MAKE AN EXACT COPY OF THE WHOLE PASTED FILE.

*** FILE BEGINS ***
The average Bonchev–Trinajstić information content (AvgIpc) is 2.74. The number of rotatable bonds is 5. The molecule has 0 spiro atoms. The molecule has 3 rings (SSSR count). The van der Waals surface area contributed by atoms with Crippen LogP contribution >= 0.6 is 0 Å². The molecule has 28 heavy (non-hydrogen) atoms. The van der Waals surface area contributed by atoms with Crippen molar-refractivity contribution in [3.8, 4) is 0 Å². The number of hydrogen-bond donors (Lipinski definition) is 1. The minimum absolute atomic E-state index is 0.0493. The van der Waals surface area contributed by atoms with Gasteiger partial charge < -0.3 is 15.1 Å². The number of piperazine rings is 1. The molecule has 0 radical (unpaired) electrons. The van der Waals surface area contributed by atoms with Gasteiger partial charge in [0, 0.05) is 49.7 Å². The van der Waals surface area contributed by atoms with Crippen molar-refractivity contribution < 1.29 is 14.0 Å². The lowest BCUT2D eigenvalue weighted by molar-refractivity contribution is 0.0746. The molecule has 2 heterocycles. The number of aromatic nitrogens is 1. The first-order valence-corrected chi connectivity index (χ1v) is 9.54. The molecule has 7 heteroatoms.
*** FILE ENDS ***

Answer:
The average Bonchev–Trinajstić information content (AvgIpc) is 2.74. The number of rotatable bonds is 5. The molecule has 0 spiro atoms. The molecule has 3 rings (SSSR count). The van der Waals surface area contributed by atoms with Crippen LogP contribution >= 0.6 is 0 Å². The molecule has 28 heavy (non-hydrogen) atoms. The van der Waals surface area contributed by atoms with Crippen molar-refractivity contribution in [3.8, 4) is 0 Å². The number of hydrogen-bond donors (Lipinski definition) is 1. The minimum absolute atomic E-state index is 0.0493. The van der Waals surface area contributed by atoms with Gasteiger partial charge < -0.3 is 15.1 Å². The number of piperazine rings is 1. The molecule has 0 radical (unpaired) electrons. The van der Waals surface area contributed by atoms with Gasteiger partial charge in [0, 0.05) is 49.7 Å². The van der Waals surface area contributed by atoms with Crippen molar-refractivity contribution < 1.29 is 14.0 Å². The lowest BCUT2D eigenvalue weighted by molar-refractivity contribution is 0.0746. The molecule has 2 heterocycles. The number of aromatic nitrogens is 1. The first-order valence-corrected chi connectivity index (χ1v) is 9.54. The molecule has 7 heteroatoms.